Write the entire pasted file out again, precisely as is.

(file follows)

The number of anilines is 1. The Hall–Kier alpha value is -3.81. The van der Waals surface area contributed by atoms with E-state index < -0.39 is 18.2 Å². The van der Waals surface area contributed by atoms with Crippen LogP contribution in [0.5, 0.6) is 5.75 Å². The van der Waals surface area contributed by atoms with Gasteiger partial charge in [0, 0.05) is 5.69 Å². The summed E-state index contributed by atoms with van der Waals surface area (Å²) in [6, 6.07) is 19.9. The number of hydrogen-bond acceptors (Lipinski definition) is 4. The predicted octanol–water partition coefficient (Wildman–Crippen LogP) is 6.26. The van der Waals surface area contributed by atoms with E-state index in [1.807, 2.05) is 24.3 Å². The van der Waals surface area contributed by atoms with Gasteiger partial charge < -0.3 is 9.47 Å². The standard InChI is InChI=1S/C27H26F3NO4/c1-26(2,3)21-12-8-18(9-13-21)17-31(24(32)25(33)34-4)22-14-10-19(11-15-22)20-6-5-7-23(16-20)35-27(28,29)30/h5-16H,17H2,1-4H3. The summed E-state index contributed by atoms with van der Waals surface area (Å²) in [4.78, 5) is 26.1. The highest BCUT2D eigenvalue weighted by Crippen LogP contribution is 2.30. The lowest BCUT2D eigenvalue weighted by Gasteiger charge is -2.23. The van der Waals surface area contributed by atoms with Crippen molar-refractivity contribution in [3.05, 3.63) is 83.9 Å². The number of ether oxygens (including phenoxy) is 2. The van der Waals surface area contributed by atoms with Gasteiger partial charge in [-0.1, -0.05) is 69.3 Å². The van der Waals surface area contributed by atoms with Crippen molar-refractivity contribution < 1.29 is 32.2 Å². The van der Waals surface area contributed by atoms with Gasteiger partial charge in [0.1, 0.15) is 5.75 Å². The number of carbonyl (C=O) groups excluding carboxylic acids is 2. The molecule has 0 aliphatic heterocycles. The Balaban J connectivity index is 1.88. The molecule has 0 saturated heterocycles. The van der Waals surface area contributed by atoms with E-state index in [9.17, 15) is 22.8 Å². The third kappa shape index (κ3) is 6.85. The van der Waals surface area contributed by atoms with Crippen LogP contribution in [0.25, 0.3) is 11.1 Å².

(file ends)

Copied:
The number of anilines is 1. The Hall–Kier alpha value is -3.81. The van der Waals surface area contributed by atoms with E-state index < -0.39 is 18.2 Å². The van der Waals surface area contributed by atoms with Crippen LogP contribution in [0.5, 0.6) is 5.75 Å². The van der Waals surface area contributed by atoms with Gasteiger partial charge in [0, 0.05) is 5.69 Å². The summed E-state index contributed by atoms with van der Waals surface area (Å²) in [6, 6.07) is 19.9. The number of hydrogen-bond acceptors (Lipinski definition) is 4. The predicted octanol–water partition coefficient (Wildman–Crippen LogP) is 6.26. The van der Waals surface area contributed by atoms with E-state index in [1.807, 2.05) is 24.3 Å². The van der Waals surface area contributed by atoms with Gasteiger partial charge < -0.3 is 9.47 Å². The standard InChI is InChI=1S/C27H26F3NO4/c1-26(2,3)21-12-8-18(9-13-21)17-31(24(32)25(33)34-4)22-14-10-19(11-15-22)20-6-5-7-23(16-20)35-27(28,29)30/h5-16H,17H2,1-4H3. The summed E-state index contributed by atoms with van der Waals surface area (Å²) in [4.78, 5) is 26.1. The highest BCUT2D eigenvalue weighted by Crippen LogP contribution is 2.30. The lowest BCUT2D eigenvalue weighted by Gasteiger charge is -2.23. The van der Waals surface area contributed by atoms with Crippen molar-refractivity contribution in [3.05, 3.63) is 83.9 Å². The number of ether oxygens (including phenoxy) is 2. The van der Waals surface area contributed by atoms with Gasteiger partial charge in [-0.1, -0.05) is 69.3 Å². The van der Waals surface area contributed by atoms with Crippen molar-refractivity contribution < 1.29 is 32.2 Å². The van der Waals surface area contributed by atoms with Gasteiger partial charge in [0.1, 0.15) is 5.75 Å². The number of carbonyl (C=O) groups excluding carboxylic acids is 2. The molecule has 0 aliphatic heterocycles. The Balaban J connectivity index is 1.88. The molecule has 0 saturated heterocycles. The van der Waals surface area contributed by atoms with E-state index in [9.17, 15) is 22.8 Å². The third kappa shape index (κ3) is 6.85. The van der Waals surface area contributed by atoms with Crippen LogP contribution in [0.25, 0.3) is 11.1 Å².